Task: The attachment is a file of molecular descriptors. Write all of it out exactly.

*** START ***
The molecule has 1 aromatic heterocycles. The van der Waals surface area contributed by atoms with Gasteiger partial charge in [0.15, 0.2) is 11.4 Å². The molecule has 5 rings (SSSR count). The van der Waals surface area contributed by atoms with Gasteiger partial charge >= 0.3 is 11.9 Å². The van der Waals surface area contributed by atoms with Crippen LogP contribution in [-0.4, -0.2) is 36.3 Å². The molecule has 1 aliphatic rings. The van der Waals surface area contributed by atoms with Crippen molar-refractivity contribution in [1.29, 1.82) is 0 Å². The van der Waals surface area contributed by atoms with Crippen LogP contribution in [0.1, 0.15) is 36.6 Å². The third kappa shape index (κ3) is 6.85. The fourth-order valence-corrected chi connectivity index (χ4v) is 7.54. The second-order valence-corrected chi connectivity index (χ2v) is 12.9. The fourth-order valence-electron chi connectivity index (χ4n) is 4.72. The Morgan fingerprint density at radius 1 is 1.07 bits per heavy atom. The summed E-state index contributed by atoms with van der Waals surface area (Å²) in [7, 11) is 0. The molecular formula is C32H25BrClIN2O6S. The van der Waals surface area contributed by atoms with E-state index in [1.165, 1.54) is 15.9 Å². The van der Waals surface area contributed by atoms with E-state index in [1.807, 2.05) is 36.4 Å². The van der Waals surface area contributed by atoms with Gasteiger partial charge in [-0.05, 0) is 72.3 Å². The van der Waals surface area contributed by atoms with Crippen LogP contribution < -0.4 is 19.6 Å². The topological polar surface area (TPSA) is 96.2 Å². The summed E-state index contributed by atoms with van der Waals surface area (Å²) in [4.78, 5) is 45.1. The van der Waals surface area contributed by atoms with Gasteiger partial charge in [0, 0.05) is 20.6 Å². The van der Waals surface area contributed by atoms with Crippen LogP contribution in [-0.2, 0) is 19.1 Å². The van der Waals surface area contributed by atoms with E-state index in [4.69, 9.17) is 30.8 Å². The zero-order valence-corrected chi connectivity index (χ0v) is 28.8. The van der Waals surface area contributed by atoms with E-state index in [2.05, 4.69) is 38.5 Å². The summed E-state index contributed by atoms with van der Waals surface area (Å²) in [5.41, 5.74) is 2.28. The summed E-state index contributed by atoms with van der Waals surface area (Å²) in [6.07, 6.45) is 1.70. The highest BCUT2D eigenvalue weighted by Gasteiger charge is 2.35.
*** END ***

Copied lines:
The molecule has 1 aromatic heterocycles. The van der Waals surface area contributed by atoms with Gasteiger partial charge in [0.15, 0.2) is 11.4 Å². The molecule has 5 rings (SSSR count). The van der Waals surface area contributed by atoms with Gasteiger partial charge >= 0.3 is 11.9 Å². The van der Waals surface area contributed by atoms with Crippen LogP contribution in [-0.4, -0.2) is 36.3 Å². The molecule has 1 aliphatic rings. The van der Waals surface area contributed by atoms with Crippen molar-refractivity contribution in [1.29, 1.82) is 0 Å². The van der Waals surface area contributed by atoms with Crippen LogP contribution in [0.1, 0.15) is 36.6 Å². The third kappa shape index (κ3) is 6.85. The fourth-order valence-corrected chi connectivity index (χ4v) is 7.54. The second-order valence-corrected chi connectivity index (χ2v) is 12.9. The fourth-order valence-electron chi connectivity index (χ4n) is 4.72. The Morgan fingerprint density at radius 1 is 1.07 bits per heavy atom. The summed E-state index contributed by atoms with van der Waals surface area (Å²) in [7, 11) is 0. The molecular formula is C32H25BrClIN2O6S. The van der Waals surface area contributed by atoms with E-state index in [1.165, 1.54) is 15.9 Å². The van der Waals surface area contributed by atoms with E-state index in [1.807, 2.05) is 36.4 Å². The van der Waals surface area contributed by atoms with Gasteiger partial charge in [-0.05, 0) is 72.3 Å². The van der Waals surface area contributed by atoms with Crippen LogP contribution < -0.4 is 19.6 Å². The topological polar surface area (TPSA) is 96.2 Å². The summed E-state index contributed by atoms with van der Waals surface area (Å²) in [4.78, 5) is 45.1. The van der Waals surface area contributed by atoms with Gasteiger partial charge in [0, 0.05) is 20.6 Å². The van der Waals surface area contributed by atoms with Crippen LogP contribution in [-0.2, 0) is 19.1 Å². The van der Waals surface area contributed by atoms with E-state index in [4.69, 9.17) is 30.8 Å². The zero-order valence-corrected chi connectivity index (χ0v) is 28.8. The van der Waals surface area contributed by atoms with E-state index in [2.05, 4.69) is 38.5 Å². The summed E-state index contributed by atoms with van der Waals surface area (Å²) in [5.41, 5.74) is 2.28. The summed E-state index contributed by atoms with van der Waals surface area (Å²) in [6.07, 6.45) is 1.70. The highest BCUT2D eigenvalue weighted by Gasteiger charge is 2.35.